By Mark A. Taylor
Many, many years ago I bumped into the president of a parachurch ministry who was considering a woman for an executive role with his organization.
“You know,” he said to me, as if he couldn’t quite believe the statement he was about to make. “She’s really sharp.” She would be the first woman to serve (with distinction, I might add) with such authority at his institution.
That incident reminds me of a Christian college teacher who wrote on a student’s paper, “You write really well for a woman.”
Admittedly, both these incidents occurred decades ago. But a report by Joanne Lipman in The Wall Street Journal says such words still are spoken, and not only in church settings.
In her piece, “Women at Work: a Guide for Men,” she mentions comments she’s received that were intended as compliments but, like the quotes above, were really insults. She classes some of these as “benevolent sexism.” To a mother: “You’ve got two little kids? How do you do it?” From a colleague: “She’s a very accomplished woman leader.” Why not just say “a very accomplished leader”?
I can only begin to summarize her piece here. Its whole premise is, “I’m not against men. I love men. But women cannot make happen all the change necessary in the workplace today. Men need to initiate some changes.”
Some of her points:
• Women have been conditioned to ask questions or apologize for their ideas rather than assert a straightforward suggestion. This puts them at a disadvantage in a meeting.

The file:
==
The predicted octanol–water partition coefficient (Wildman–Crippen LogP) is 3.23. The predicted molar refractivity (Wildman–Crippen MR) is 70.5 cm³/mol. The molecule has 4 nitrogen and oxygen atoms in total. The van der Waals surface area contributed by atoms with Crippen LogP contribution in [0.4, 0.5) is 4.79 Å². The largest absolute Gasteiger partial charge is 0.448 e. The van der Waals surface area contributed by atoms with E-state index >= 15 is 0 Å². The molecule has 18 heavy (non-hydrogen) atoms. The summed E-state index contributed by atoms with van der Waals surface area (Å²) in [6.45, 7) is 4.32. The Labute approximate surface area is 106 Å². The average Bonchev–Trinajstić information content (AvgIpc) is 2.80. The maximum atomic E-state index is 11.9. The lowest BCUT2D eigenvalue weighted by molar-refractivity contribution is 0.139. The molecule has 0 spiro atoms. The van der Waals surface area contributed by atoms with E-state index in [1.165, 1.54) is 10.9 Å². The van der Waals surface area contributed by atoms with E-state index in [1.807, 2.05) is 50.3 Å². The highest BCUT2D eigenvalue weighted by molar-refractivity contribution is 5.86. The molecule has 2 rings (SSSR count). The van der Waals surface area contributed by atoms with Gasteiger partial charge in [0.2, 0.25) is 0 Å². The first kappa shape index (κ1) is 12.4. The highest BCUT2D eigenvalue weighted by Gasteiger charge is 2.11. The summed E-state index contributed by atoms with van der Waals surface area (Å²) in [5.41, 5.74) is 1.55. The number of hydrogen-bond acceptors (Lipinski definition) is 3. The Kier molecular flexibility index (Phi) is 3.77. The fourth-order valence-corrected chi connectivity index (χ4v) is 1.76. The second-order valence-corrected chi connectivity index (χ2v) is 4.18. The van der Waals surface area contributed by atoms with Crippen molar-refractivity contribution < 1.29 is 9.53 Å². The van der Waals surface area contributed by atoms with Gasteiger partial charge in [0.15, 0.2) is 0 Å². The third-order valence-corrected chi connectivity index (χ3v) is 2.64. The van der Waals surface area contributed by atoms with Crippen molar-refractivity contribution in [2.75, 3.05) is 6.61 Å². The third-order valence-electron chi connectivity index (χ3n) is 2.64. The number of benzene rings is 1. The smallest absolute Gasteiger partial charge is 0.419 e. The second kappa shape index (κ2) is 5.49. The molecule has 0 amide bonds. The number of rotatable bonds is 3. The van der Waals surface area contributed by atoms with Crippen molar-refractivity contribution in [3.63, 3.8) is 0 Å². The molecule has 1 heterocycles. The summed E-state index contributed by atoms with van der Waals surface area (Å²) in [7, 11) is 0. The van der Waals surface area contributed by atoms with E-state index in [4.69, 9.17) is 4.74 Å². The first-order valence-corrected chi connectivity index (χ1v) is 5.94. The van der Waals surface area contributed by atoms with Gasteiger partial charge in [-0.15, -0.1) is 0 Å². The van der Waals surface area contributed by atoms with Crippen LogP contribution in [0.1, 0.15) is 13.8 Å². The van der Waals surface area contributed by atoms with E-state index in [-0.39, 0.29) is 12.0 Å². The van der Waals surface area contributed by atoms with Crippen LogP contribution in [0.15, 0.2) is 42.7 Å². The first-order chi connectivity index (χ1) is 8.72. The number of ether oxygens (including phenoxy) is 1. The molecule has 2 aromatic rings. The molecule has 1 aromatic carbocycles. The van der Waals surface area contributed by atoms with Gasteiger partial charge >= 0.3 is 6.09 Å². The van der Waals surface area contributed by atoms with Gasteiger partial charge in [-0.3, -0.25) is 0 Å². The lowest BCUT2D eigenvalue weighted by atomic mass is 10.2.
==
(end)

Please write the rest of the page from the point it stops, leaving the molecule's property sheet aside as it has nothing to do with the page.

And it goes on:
• Women tend not to ask for a promotion or a raise—or even to be aware they deserve one—as soon as men do.
• Women must earn the respect of their colleagues; men assume they have it when they walk into the room.
• Women may cry more easily than most men. They still deserve honest feedback on their work.
• Women may not be ready for some tasks or roles when their children are small. This doesn’t mean they’re incapable of handling more after the children are older.
• Women tend to collaborate more than men, which some men misunderstand as weakness.
I sent the piece to a number of women who lead ministry and asked them if they resonated with it. Are problems like these facing women in church work settings as they are in the corporate world?
Those who answered me, in a word, said “Yes.” Not that every problem mentioned by Lipman has been experienced by every woman who responded. But their comments reveal a church workplace that often presents far different experiences—and opportunities—for women to lead than for men.
Rather than write one too-long column here, I’ll save most of these comments for next week’s column. But to get us started, let me quote just one woman who comments from the center of one megachurch’s ministry.
“At our church we say we are all for women in leadership and we want more women to step up and lead and teach,” she said. “But we kind of have a boys club going on where it is a little harder for women to be mentored and a part of the inner circle.
“Many meetings start with sport references and conversations.
“If a woman feels passionate about something, we might cry. That is very difficult for any of the guys to understand; they feel she is just too emotional. But if a guy gets mad about something, it’s accepted.”
I’m sure not every Christian leader—man or woman—will agree on the scope of this problem or the solutions to it. That doesn’t mean we shouldn’t consider it.
Have the male leaders at your church formed a “boys club” even as they’ve given women significant responsibilities for the church’s ministry? Next week I’ll introduce you to a few more women who feel something like that is happening where they serve.